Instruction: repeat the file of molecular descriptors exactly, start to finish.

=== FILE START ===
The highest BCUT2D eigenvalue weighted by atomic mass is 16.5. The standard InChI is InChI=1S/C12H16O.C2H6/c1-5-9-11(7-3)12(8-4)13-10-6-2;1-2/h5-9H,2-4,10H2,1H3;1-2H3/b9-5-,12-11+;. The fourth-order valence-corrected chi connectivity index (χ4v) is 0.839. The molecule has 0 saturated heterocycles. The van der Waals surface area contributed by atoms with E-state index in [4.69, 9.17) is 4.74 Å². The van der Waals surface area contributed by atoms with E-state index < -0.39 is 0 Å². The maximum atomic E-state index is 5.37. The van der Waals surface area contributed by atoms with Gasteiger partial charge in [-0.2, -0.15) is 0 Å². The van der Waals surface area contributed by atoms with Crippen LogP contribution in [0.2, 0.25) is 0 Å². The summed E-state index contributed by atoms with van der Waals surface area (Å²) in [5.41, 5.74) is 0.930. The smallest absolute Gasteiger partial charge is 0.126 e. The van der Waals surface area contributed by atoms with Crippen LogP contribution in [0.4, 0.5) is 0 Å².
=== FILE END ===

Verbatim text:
The highest BCUT2D eigenvalue weighted by atomic mass is 16.5. The standard InChI is InChI=1S/C12H16O.C2H6/c1-5-9-11(7-3)12(8-4)13-10-6-2;1-2/h5-9H,2-4,10H2,1H3;1-2H3/b9-5-,12-11+;. The fourth-order valence-corrected chi connectivity index (χ4v) is 0.839. The molecule has 0 saturated heterocycles. The van der Waals surface area contributed by atoms with E-state index in [4.69, 9.17) is 4.74 Å². The van der Waals surface area contributed by atoms with E-state index < -0.39 is 0 Å². The maximum atomic E-state index is 5.37. The van der Waals surface area contributed by atoms with Gasteiger partial charge in [-0.2, -0.15) is 0 Å². The van der Waals surface area contributed by atoms with Crippen LogP contribution in [0.2, 0.25) is 0 Å². The summed E-state index contributed by atoms with van der Waals surface area (Å²) in [5.41, 5.74) is 0.930. The smallest absolute Gasteiger partial charge is 0.126 e. The van der Waals surface area contributed by atoms with Crippen LogP contribution in [0.4, 0.5) is 0 Å².